ENGL 050: Classical Mythology
4 Credits – CRN 44618
Introduction to the study of the Greco-Roman myths in their social, political, and historical contexts. Equal emphasis on learning the myths and strategies for interpreting them as important evidence for studying classical antiquity.
ENGL 060: Dramatic Action
4 Credits – CRN 40105
How plays are put together; how they work and what they accomplish. Examination of how plot, character, aural and visual elements of production combine to form a unified work across genre, styles and periods. Recommended as a foundation for further studies in design, literature, or performance. English majors cannot use this course for WI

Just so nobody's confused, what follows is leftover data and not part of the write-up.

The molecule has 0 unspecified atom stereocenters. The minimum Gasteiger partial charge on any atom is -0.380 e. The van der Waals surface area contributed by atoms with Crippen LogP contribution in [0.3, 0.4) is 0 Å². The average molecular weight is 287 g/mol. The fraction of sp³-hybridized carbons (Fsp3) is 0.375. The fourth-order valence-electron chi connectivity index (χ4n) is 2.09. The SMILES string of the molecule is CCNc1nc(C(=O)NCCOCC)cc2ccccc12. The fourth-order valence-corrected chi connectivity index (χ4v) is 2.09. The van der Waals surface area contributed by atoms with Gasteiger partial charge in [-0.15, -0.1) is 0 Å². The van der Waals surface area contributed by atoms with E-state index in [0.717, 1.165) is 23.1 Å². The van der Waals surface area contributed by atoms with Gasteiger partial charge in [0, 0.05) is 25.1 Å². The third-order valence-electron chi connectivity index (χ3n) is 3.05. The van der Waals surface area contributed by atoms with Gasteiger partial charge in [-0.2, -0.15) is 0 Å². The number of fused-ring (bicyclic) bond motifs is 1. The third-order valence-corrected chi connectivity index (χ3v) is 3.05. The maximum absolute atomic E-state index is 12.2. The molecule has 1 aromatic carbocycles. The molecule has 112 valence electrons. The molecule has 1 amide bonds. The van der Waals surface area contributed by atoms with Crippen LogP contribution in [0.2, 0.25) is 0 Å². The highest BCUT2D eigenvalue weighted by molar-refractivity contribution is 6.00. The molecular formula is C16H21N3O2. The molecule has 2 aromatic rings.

Since its beginnings, English literature has grappled with questions of national identity and belonging. What does it mean to belong to a particular culture? Who gets to be part of an “us,” and who gets labeled as an outsider? In this course, we will explore how some of the “heroes” of British literature (e.g. Shakespeare, Milton, Behn, Blake) use both exemplary and oddball characters to define (and sometimes push the boundaries of) an idealized national identity – alongside some “weirdo” lesser-known texts that may completely up-end your expectations of early British literature. Throughout, we’ll pay attention to the relevance of these earlier texts to our present-day understandings of culture, belonging and national identities.